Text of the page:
Ray Lewis in own league at linebacker

January 31, 2001|By Mike Preston

AFTER ONLY FIVE seasons in the NFL, Ravens middle linebacker Ray Lewis seems destined for the pro football Hall of Fame to take his place among the other elites at the position, including Dick Butkus, Willie Lanier and Ray Nitschke.

Lewis, if he remains healthy, might be the best of them all. Without question, he is the most athletic and versatile to ever play the game. None of the former greats could run sideline to sideline or cover like Lewis. In today's specialized game with theme packages and multiple formations, Butkus and Nitschke probably wouldn't be on the field in passing situations.

But Lewis never misses a down and rarely has missed playing time because of injury. Besides being the Associated Press' Most Valuable Player and MVP of the Super Bowl (by the way Trent Dilfer, you and the rest of the team should have passed on Disney, Mickey and Minnie just like they did on Lewis, staying within the team concept), he is the complete package.

And on his way to being the best ever at age 25.

A worldwide viewing audience Sunday finally got to see what Baltimore fans have been watching the four previous seasons.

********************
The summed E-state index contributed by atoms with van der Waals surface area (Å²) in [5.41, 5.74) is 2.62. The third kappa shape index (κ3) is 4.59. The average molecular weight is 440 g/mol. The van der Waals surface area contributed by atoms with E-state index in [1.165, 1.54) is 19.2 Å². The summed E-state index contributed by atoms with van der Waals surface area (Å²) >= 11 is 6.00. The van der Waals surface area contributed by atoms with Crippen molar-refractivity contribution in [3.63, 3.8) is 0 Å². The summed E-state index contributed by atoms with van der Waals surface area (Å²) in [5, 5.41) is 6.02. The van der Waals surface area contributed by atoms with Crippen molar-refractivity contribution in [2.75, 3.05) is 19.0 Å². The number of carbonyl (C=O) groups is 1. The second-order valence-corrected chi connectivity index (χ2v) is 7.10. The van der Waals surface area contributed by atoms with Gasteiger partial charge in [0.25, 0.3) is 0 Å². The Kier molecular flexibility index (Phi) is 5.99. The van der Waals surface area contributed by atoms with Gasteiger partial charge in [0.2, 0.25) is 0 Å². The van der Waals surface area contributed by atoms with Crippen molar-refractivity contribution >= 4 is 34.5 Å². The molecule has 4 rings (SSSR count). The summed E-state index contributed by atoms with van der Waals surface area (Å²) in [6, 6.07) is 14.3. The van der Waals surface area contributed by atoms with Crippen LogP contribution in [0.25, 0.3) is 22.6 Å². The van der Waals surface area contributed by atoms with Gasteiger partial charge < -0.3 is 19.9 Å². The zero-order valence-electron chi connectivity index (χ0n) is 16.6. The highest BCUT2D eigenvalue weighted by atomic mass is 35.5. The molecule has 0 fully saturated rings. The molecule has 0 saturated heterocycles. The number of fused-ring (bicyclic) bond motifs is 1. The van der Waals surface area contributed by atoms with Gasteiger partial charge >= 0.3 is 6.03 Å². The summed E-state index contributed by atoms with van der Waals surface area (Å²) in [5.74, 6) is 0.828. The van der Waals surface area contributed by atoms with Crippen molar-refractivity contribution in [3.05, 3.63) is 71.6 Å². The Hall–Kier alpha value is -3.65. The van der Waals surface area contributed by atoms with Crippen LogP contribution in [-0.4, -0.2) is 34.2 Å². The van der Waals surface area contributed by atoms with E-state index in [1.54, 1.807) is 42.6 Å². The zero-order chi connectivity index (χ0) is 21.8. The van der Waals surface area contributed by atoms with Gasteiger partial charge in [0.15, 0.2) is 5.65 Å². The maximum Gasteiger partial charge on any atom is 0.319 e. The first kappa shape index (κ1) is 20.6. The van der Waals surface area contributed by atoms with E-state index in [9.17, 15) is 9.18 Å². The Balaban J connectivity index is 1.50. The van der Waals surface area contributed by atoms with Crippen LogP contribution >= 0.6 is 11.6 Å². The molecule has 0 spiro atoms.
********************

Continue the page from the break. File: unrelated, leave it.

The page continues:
"I didn't play against the Butkuses, Nitschkes and Laniers," said Ozzie Newsome, the Ravens' vice president of player personnel and Hall of Fame tight end. "But I did play against the Mike Singletarys, Jack Lamberts, Randy Gradishars and Harry Carsons. None of those guys could change directions and run like Ray. As a matter of fact, I don't believe there has ever been anybody in the game who can reverse field like him.

"I think from now on, Ray has to be considered in that vein, one of the best ever and possibly the best to ever play the game."

The game has changed over the years and so have the players. Advances in weight training and diet have helped make players bigger, stronger and faster. Butkus began his career at 240 and left at 245. Lanier stayed around 245.

Lewis weighs 260, an offensive guard's weight in the 1950s and early '60s. Only Pittsburgh's Levon Kirkland can match his size and only San Diego's Junior Seau has similar quickness, but no one has the combination. Except for Lewis.

"He keeps filling the blanks in, as they say," said Ravens head coach Brian Billick about Lewis leading the team to the Super Bowl and winning the two MVPs. "For some, they will say longevity is an issue, but there is nothing he can do about that. Ray's attributes are his passion for the game and the ability to read and react without hesitation."[Defensive coordinator] Marvin Lewis said the other day that Ray never takes a false step, and I agree with that," said Billick. "Guys like Ray, Joe Montana and Jerry Rice see things differently than we do. The world is a lot slower for them. I firmly believe they see things at a different pace and they don't know it because that's the way it has been for so long."

Lanier has watched Lewis play this season and thought he had an exceptional year. But he won't concede the title of the league's best middle linebacker ever.